The 'Show, Don't Tell' Principle That Propels SOUTHWORKS Success

Johnny Halife explains the importance of demonstrating what we can do rather than simply describing or explaining our intentions.

“Show, don’t tell” is a core principle that we live by at SOUTHWORKS; it emphasizes the importance of demonstrating what we can do rather than simply describing or explaining our intentions. We firmly believe that showcasing our work in a tangible form is more effective than relying purely on verbal and written communication.

There are two main scenarios where we might employ this principle: one is when we need to showcase our experience and capabilities; we can do this through a demo, sample, prototype, POC, or even a diagram. This shows that we know what we’re doing, because rather than saying “we did this or that”, we actually show what we’ve done in the past, which proves that we’re both capable and trustworthy.

The other situation where we typically show rather than just tell is when we’re demonstrating an idea or proposal to a client – and this is something that happens on a daily basis. When projects get complicated, and sometimes when something goes sideways, we often hear people in our industry saying “we believe that it’s better to do X” or “we should have done Y”. The problem is, it can often be hard for clients to understand what the “X” or “Y” really means in practicality. Explaining in writing by email or verbally during a meeting simply isn’t enough, especially when it’s something complex or new. That’s why we don’t just tell, we show what we mean (and just to be clear, we’re not saying that verbal communication isn’t important, just that telling should always be supported by the showing aspect).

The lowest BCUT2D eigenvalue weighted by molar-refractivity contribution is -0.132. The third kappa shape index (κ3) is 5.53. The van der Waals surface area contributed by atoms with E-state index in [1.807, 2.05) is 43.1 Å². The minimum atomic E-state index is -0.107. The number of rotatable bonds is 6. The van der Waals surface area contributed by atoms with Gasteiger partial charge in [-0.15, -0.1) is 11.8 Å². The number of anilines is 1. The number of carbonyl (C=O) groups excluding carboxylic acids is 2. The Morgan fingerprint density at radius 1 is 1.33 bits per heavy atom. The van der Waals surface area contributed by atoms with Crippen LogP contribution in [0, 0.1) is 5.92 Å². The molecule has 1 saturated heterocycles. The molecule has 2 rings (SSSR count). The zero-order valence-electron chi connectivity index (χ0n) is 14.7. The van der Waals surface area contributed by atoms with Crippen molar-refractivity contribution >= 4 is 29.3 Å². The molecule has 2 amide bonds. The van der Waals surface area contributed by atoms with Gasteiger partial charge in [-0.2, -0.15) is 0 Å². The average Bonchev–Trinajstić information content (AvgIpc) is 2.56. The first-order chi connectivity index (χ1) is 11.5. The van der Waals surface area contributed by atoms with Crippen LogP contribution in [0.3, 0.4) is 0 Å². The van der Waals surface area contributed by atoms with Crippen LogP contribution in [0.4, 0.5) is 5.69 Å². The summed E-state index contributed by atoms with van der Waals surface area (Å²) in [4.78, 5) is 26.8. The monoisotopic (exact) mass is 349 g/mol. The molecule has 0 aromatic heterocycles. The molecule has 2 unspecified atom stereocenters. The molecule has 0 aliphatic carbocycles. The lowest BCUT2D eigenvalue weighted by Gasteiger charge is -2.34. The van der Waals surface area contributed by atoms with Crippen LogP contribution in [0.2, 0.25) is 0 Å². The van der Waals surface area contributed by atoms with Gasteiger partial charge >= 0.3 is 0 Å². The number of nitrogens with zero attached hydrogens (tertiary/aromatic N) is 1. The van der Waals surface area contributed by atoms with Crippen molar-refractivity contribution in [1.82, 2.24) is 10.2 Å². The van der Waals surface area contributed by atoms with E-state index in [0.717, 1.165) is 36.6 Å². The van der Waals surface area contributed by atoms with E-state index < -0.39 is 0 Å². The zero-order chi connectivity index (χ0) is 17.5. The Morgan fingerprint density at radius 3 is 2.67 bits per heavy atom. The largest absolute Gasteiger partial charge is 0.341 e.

Humans learn visually. That means we want to see things – sometimes when an idea becomes more complex, words aren’t enough to explain what it means or how long it’ll take to implement. At SOUTHWORKS, whenever we have a great idea we want to propose to our clients we like to demonstrate it physically; it may not be fully baked, and we won’t do it in a way that would require us to do the work twice over, but showing what we mean with something tangible gives the concept substance and reinforces why we’re suggesting a different way of doing something.

Our “show, don’t tell” principle applies through the entire lifecycle of a project, from the beginning when we demonstrate our capabilities using samples of our past work, through the middle when we need to demonstrate a proposal, to the end when the time comes to show where we started from and how we arrived at the final delivery. Ensuring that the ideas and solutions we come up with are effectively transmitted to others helps us to create an engaging and memorable experience for them, rather than getting tangled up in technical jargon or overly complex concepts.

Just because we place the emphasis on showing what we’re doing rather than just talking about it, we need to be crystal clear on one thing: This doesn’t mean we don’t create any documentation. We understand that we need to record information about a project, both for clarity and future reference. That’s why we complement our samples and demos with plenty of documentation, including end-of-week and end-of-project reports. This is important when it comes to maintaining the high standards of work we’re known for – our commitment to quality includes communication, whether that comes in visual, written, or some other form.

Showing, and not only telling, helps us to inspire our clients with confidence and strengthen our relationships with them, because we’re demonstrating our capabilities through work we’ve already done. It builds trust, showcases our expertise, gives credibility to our methods, and allows our output to shine. For all those reasons, it’s a cornerstone of SOUTHWORKS’ success.

Want to read more about SOUTHWORKS projects? Check out our customer success stories here, or check us out on Github.